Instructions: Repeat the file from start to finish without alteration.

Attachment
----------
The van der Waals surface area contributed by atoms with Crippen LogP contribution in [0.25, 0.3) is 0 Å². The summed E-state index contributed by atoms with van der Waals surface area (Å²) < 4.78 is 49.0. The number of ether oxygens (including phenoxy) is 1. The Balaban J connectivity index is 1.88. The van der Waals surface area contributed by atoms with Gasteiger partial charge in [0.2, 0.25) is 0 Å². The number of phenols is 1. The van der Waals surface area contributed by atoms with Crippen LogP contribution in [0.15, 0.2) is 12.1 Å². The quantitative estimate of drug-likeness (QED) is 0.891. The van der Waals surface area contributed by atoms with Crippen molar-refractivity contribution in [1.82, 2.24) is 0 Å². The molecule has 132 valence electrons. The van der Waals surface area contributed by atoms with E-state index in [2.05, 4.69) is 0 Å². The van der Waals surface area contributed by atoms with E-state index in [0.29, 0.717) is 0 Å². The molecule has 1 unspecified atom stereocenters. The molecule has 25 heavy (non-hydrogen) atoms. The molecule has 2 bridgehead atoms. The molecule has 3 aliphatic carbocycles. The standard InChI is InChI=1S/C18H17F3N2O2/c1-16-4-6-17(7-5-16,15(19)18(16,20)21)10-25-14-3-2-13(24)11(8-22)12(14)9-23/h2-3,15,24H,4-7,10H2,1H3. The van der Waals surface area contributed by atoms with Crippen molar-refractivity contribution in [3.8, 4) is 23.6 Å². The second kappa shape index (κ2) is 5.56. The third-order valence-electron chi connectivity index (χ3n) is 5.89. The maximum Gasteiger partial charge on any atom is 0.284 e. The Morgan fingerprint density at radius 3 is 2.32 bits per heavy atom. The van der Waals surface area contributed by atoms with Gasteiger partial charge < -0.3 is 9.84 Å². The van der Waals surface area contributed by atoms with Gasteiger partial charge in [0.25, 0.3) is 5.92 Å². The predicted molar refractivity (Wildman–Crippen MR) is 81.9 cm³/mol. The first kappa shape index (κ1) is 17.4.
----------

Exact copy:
The van der Waals surface area contributed by atoms with Crippen LogP contribution in [0.25, 0.3) is 0 Å². The summed E-state index contributed by atoms with van der Waals surface area (Å²) < 4.78 is 49.0. The number of ether oxygens (including phenoxy) is 1. The Balaban J connectivity index is 1.88. The van der Waals surface area contributed by atoms with Gasteiger partial charge in [0.2, 0.25) is 0 Å². The number of phenols is 1. The van der Waals surface area contributed by atoms with Crippen LogP contribution in [0.15, 0.2) is 12.1 Å². The quantitative estimate of drug-likeness (QED) is 0.891. The van der Waals surface area contributed by atoms with Crippen molar-refractivity contribution in [1.82, 2.24) is 0 Å². The molecule has 132 valence electrons. The van der Waals surface area contributed by atoms with E-state index in [2.05, 4.69) is 0 Å². The van der Waals surface area contributed by atoms with E-state index in [0.29, 0.717) is 0 Å². The molecule has 1 unspecified atom stereocenters. The molecule has 25 heavy (non-hydrogen) atoms. The molecule has 2 bridgehead atoms. The molecule has 3 aliphatic carbocycles. The standard InChI is InChI=1S/C18H17F3N2O2/c1-16-4-6-17(7-5-16,15(19)18(16,20)21)10-25-14-3-2-13(24)11(8-22)12(14)9-23/h2-3,15,24H,4-7,10H2,1H3. The van der Waals surface area contributed by atoms with Crippen molar-refractivity contribution in [3.8, 4) is 23.6 Å². The second kappa shape index (κ2) is 5.56. The third-order valence-electron chi connectivity index (χ3n) is 5.89. The maximum Gasteiger partial charge on any atom is 0.284 e. The Morgan fingerprint density at radius 3 is 2.32 bits per heavy atom. The van der Waals surface area contributed by atoms with Gasteiger partial charge < -0.3 is 9.84 Å². The van der Waals surface area contributed by atoms with Gasteiger partial charge in [0.25, 0.3) is 5.92 Å². The predicted molar refractivity (Wildman–Crippen MR) is 81.9 cm³/mol. The first kappa shape index (κ1) is 17.4.